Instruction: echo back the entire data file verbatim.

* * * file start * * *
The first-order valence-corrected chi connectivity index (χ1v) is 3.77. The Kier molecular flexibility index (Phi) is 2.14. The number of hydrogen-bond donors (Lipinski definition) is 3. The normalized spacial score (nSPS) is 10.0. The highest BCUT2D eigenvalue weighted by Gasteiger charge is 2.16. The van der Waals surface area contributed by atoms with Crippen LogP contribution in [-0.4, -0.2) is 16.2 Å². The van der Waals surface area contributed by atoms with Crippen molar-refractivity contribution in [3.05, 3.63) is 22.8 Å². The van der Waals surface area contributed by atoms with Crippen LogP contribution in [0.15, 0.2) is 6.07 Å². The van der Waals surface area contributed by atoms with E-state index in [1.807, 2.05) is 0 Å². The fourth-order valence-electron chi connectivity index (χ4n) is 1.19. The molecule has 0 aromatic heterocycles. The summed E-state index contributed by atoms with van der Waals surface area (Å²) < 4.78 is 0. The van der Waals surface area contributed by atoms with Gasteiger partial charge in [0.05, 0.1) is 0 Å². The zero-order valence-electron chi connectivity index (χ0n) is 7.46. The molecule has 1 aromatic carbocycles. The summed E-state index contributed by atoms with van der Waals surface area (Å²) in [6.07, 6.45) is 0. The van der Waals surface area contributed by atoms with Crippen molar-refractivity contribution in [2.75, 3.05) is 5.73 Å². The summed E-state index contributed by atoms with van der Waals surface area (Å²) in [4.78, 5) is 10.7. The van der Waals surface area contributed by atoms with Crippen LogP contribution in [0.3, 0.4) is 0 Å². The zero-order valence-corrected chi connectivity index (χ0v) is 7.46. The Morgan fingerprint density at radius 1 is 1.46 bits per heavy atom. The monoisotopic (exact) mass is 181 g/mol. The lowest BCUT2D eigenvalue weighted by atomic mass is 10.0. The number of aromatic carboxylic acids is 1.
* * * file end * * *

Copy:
The first-order valence-corrected chi connectivity index (χ1v) is 3.77. The Kier molecular flexibility index (Phi) is 2.14. The number of hydrogen-bond donors (Lipinski definition) is 3. The normalized spacial score (nSPS) is 10.0. The highest BCUT2D eigenvalue weighted by Gasteiger charge is 2.16. The van der Waals surface area contributed by atoms with Crippen LogP contribution in [-0.4, -0.2) is 16.2 Å². The van der Waals surface area contributed by atoms with Crippen molar-refractivity contribution in [3.05, 3.63) is 22.8 Å². The van der Waals surface area contributed by atoms with Crippen LogP contribution in [0.15, 0.2) is 6.07 Å². The van der Waals surface area contributed by atoms with E-state index in [1.807, 2.05) is 0 Å². The fourth-order valence-electron chi connectivity index (χ4n) is 1.19. The molecule has 0 aromatic heterocycles. The summed E-state index contributed by atoms with van der Waals surface area (Å²) < 4.78 is 0. The van der Waals surface area contributed by atoms with Gasteiger partial charge in [0.05, 0.1) is 0 Å². The zero-order valence-electron chi connectivity index (χ0n) is 7.46. The molecule has 1 aromatic carbocycles. The summed E-state index contributed by atoms with van der Waals surface area (Å²) in [6.07, 6.45) is 0. The van der Waals surface area contributed by atoms with Crippen molar-refractivity contribution in [2.75, 3.05) is 5.73 Å². The summed E-state index contributed by atoms with van der Waals surface area (Å²) in [4.78, 5) is 10.7. The van der Waals surface area contributed by atoms with Crippen LogP contribution in [0.3, 0.4) is 0 Å². The zero-order valence-corrected chi connectivity index (χ0v) is 7.46. The Morgan fingerprint density at radius 1 is 1.46 bits per heavy atom. The monoisotopic (exact) mass is 181 g/mol. The lowest BCUT2D eigenvalue weighted by atomic mass is 10.0. The number of aromatic carboxylic acids is 1.